The fiords of New Zealand are all located in the southwest of the South Island, in a mountainous area known as Fiordland. The spelling 'fiord' is used in New Zealand rather than 'fjord', although all the maritime fiords use the word Sound in their name instead.
The Marlborough Sounds, a series of deep indentations in the coastline at the northern tip of the South Island, are in fact drowned river valleys, or rias. The deeply indented coastlines of Northland and Auckland also host many rias, such as the Hokianga and Waitemata Harbours.
New Zealand has fifteen named maritime fiords, listed here from northernmost to southernmost.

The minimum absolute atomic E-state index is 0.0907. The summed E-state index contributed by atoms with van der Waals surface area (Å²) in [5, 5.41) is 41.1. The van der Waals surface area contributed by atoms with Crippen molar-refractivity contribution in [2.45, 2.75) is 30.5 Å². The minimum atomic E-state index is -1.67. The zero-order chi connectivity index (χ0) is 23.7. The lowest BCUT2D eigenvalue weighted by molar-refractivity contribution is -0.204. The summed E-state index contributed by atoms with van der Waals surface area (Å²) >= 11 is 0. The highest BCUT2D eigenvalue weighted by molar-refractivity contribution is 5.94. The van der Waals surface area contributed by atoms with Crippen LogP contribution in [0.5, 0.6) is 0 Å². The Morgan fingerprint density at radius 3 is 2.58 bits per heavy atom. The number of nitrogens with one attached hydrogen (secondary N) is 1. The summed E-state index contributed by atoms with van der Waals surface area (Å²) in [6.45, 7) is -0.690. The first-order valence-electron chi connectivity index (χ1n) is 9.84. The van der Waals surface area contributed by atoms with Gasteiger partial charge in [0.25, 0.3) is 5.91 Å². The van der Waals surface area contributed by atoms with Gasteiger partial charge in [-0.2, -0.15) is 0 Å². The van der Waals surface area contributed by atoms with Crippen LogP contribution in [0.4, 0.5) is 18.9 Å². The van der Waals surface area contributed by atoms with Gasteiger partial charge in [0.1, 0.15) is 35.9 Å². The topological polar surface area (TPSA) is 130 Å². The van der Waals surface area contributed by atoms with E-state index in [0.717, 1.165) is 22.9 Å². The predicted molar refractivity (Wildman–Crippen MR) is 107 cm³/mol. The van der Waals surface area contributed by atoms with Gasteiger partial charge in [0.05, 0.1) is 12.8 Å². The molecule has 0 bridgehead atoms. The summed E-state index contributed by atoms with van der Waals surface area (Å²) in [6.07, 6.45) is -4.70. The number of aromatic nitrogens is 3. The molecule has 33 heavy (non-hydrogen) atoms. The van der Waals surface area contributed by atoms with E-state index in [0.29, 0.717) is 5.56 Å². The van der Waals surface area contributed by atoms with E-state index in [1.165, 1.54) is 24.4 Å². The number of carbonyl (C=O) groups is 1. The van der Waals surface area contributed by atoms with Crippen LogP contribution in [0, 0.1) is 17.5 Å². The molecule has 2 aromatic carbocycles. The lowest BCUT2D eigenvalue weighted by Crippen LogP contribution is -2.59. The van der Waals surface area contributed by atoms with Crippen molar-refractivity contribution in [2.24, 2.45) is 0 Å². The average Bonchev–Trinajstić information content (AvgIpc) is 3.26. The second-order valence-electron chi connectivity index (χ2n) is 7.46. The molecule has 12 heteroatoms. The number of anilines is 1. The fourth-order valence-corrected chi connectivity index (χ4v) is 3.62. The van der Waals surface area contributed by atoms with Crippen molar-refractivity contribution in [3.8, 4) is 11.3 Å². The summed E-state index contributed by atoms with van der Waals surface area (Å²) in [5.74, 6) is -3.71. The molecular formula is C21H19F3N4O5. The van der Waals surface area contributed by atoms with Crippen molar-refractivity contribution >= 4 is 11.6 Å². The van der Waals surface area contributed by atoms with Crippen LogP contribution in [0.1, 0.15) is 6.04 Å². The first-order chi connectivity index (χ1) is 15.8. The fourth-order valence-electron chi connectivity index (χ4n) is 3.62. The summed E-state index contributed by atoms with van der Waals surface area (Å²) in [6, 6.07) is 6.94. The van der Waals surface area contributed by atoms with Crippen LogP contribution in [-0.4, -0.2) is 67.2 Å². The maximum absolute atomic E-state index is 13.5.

List of fiords of New Zealand Wikipedia
Thompson Sound separates Secretary Island from the mainland and connects with Doubtful Sound and Bradshaw Sound at its inland end. The mouth of Bradshaw Sound is on Doubtful Sound approximately 12 km from the Tasman Sea.
A number of lakes in the Fiordland and Otago regions also fill glacial valleys. Lake Te Anau has three western arms which are fiords (and are named so). Lake McKerrow to the north of Milford Sound is a fiord with a silted-up mouth. Lake Wakatipu fills a large glacial valley, as do lakes Hakapoua, Poteriteri, Monowai and Hauroko in the far south of Fiordland. Lake Manapouri has fiords as its West, North and South arms.